Avon calling: The storied marketer looks to reinvent itself through a digital lens

Although direct-selling beauty brand Avon has been in operation for over 133 years, its glory days date back to when the company launched its iconic Ding Dong television advertising campaign in 1954. The campaign, which ran for 13 years, featured a glamorous saleswoman dubbed the Avon Lady, sporting a pillbox hat and white gloves. By carrying samples of perfumes, lipsticks and lotions in her equally glamorous bag, the Avon Lady attempted to solve the everyday woman’s beauty needs.

Today, the international arm of the beauty company, Avon Products Inc., is attempting to capture a bit of that magic with a retooled lens on digital. New CEO Jan Zijderveld, who came to the company from Unilever Europe in February 2018, laid out his ambitious plans to dedicate $300 million to digital initiatives by 2021 at the company’s Investor Day in September 2018. The latest iteration of that plan is focused on the creation of the Avon Academy, which will train 500,000 entrepreneurs every month. The training program is Avon’s largest to date and will provide both existing and new representatives with learning opportunities through a combination of online videos, interactive modules and peer support via a mobile-enabled platform.

James Thompson, Avon’s chief beauty and brand officer, echoed Zijderveld’s prior open “up Avon” strategy on a recent call with Digiday. “We know there is still work to be done, but the key transformation for Avon lies in our millions of entrepreneurs,” he says. “We have to continue to inspire them and empower them. Modern tools is the way to facilitate that.”

The Avon Academy follows the brand’s more recent digital-centric efforts, which largely came to light in October 2018, when Avon Products introduced a personalized beauty app to help its nearly six million international representatives match consumers to one of 40 different foundation shades in the company’s product assortment. Not only did that ride the beauty industry’s current preoccupation with the trends of inclusivity and diversity, but it was one of Avon’s first apps to help guide its representatives to sell.

In January 2019, Avon took a more regional approach by partnering with on-demand delivery service Rappi in Latin America to provide ease and speed to customers from high-selling representatives physical storefronts in Brazil and Colombia. Though larger in scale, Avon’s announcement of its in-house content studio (which plans to release 12,000 pieces of video, GIFs and gamified content annually to its beauty entrepreneurs) in February 2019, is also being tailored by region. The hub, which is multi-language in nature and serves over 50 international markets, is also meant for representatives to upload their own how-to videos and social content for Avon to have an ongoing dialogue with its larger team.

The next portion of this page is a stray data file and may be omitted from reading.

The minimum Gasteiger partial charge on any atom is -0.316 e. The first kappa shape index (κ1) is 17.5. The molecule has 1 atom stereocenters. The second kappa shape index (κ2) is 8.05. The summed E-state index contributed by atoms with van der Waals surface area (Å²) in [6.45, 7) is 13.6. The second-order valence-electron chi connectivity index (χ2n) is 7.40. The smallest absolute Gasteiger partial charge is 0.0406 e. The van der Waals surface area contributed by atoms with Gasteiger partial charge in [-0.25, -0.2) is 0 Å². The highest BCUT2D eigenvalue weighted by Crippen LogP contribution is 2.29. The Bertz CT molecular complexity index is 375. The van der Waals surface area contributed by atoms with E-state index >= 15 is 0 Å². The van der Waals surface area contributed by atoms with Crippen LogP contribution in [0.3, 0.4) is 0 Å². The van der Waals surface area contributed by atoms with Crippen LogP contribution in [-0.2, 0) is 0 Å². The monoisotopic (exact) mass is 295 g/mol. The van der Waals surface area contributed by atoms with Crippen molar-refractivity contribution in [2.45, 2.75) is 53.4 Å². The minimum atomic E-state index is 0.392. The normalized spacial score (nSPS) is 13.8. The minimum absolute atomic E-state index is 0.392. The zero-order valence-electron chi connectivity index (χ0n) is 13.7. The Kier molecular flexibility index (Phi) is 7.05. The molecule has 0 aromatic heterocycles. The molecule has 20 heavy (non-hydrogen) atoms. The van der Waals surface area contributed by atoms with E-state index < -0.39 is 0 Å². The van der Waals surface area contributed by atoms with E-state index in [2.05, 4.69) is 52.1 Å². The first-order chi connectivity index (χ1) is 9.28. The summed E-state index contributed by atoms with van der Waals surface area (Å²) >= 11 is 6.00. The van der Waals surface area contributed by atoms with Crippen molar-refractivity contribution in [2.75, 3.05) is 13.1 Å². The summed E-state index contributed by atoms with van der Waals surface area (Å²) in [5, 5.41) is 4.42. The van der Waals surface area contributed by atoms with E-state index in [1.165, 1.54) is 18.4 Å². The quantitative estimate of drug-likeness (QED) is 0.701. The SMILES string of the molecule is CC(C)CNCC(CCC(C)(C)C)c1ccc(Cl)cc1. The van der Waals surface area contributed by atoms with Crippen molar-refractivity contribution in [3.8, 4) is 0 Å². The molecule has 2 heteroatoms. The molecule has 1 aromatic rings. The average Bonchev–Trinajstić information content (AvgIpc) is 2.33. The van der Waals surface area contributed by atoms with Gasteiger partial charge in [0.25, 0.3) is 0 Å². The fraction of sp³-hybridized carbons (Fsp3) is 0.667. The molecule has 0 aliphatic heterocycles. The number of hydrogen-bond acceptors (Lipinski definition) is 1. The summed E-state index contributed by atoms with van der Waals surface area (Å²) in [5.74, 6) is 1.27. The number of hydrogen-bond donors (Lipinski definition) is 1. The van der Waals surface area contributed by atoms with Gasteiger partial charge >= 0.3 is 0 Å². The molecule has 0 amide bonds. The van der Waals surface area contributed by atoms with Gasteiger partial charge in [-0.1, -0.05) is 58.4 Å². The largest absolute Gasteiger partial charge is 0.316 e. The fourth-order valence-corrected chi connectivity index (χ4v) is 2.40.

“Our Avon entrepreneurs were the original micro-influencers with their word-of-mouth recommendations and the way to better prepare them and increase their own influence and business is through constant education,” says Thompson of the Avon Academy.

The Academy, which has been in a pilot test phase in South Africa since fall 2018, will roll out to 15 top markets by the end of this year, beginning with the U.K. and key markets in Latin America like Brazil, as well as the rest of South Africa. Initial training opportunities will highlight Avon’s skin-care products, as well as marketing and sales skill sets.

About a thousand reps took part in the South Africa pilot (according to the company, the country ranks in the top 10 sales regions) and Avon said it saw “dramatic” engagement among its workforce. 16x more entrepreneurs engaged with training materials compared to existing Avon benchmarks and completion of training was 500 percent higher than average, explained
Kate Shelford, Avon’s executive director of global field fundamentals, who spearheads the directive.

“As we have seen with other training initiatives, providing both product and business training for our representatives can help them improve their sales and service to their customers,” says Shelford, who expects the Academy to reach 90 percent of Avon’s global representatives by year end.

In many ways, Avon’s Academy most closely mirrors its February content studio play, as both aim to provide an ongoing stream of assets to Avon representatives, which will be tailored by language. “These types of programs give Avon the opportunity to unleash our potential with always-on, engaging content for our beauty entrepreneurs and, in turn, their customers,” says Thompson.

Still, it has yet to be seen if Avon’s education-minded investments will pay off in the immediate short term. In February 2019, the brand reported its eighth consecutive quarter of net sales declines, down 14 percent to $1.3 billion. Additionally, Avon reported a net loss of $77.5 million and its active representative workforce declined by 6 percent. Certainly, as the global beauty and personal care products market size is expected to reach nearly $717 billion by 2025, according to Grand View Research, and buzzier entrants like Glossier are toying with the idea of a social-selling proposition, heritage companies like Avon have to find their place in this new world order.

But Thompson explains these digital investments are necessary table stakes to right the Avon ship. “Our key challenges revolve around relevance, service and products,” he says. “The link there continues to be the representatives, so if we can modernize at a pace that suits them, the customer will follow suit.”


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